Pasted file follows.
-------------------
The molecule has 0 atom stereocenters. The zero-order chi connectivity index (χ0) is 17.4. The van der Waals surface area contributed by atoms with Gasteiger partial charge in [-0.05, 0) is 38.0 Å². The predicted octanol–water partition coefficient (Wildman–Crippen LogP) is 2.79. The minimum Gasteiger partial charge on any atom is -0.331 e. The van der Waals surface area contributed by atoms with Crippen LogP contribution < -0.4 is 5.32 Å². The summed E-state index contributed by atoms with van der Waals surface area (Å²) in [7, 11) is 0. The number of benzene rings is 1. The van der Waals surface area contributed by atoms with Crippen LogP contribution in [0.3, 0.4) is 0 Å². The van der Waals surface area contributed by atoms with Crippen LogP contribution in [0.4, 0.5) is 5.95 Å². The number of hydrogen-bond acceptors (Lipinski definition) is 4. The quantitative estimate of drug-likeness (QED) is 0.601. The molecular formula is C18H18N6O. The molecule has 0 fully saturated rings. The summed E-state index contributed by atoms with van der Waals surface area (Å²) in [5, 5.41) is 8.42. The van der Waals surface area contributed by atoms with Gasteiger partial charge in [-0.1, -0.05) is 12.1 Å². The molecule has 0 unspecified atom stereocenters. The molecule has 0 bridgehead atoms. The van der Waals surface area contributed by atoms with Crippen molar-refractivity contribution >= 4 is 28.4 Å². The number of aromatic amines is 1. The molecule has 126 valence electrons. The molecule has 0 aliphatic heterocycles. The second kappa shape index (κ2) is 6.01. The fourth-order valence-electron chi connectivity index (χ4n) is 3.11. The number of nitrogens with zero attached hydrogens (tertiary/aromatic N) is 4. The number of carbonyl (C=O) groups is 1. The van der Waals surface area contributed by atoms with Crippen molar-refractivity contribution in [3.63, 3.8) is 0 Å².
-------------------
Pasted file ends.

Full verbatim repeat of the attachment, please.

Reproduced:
The molecule has 0 atom stereocenters. The zero-order chi connectivity index (χ0) is 17.4. The van der Waals surface area contributed by atoms with Gasteiger partial charge in [-0.05, 0) is 38.0 Å². The predicted octanol–water partition coefficient (Wildman–Crippen LogP) is 2.79. The minimum Gasteiger partial charge on any atom is -0.331 e. The van der Waals surface area contributed by atoms with Crippen LogP contribution < -0.4 is 5.32 Å². The summed E-state index contributed by atoms with van der Waals surface area (Å²) in [7, 11) is 0. The number of benzene rings is 1. The van der Waals surface area contributed by atoms with Crippen LogP contribution in [0.3, 0.4) is 0 Å². The van der Waals surface area contributed by atoms with Crippen LogP contribution in [0.4, 0.5) is 5.95 Å². The number of hydrogen-bond acceptors (Lipinski definition) is 4. The quantitative estimate of drug-likeness (QED) is 0.601. The molecular formula is C18H18N6O. The molecule has 0 fully saturated rings. The summed E-state index contributed by atoms with van der Waals surface area (Å²) in [5, 5.41) is 8.42. The van der Waals surface area contributed by atoms with Gasteiger partial charge in [-0.1, -0.05) is 12.1 Å². The molecule has 0 unspecified atom stereocenters. The molecule has 0 bridgehead atoms. The van der Waals surface area contributed by atoms with Crippen molar-refractivity contribution >= 4 is 28.4 Å². The number of aromatic amines is 1. The molecule has 126 valence electrons. The molecule has 0 aliphatic heterocycles. The second kappa shape index (κ2) is 6.01. The fourth-order valence-electron chi connectivity index (χ4n) is 3.11. The number of nitrogens with zero attached hydrogens (tertiary/aromatic N) is 4. The number of carbonyl (C=O) groups is 1. The van der Waals surface area contributed by atoms with Crippen molar-refractivity contribution in [3.63, 3.8) is 0 Å².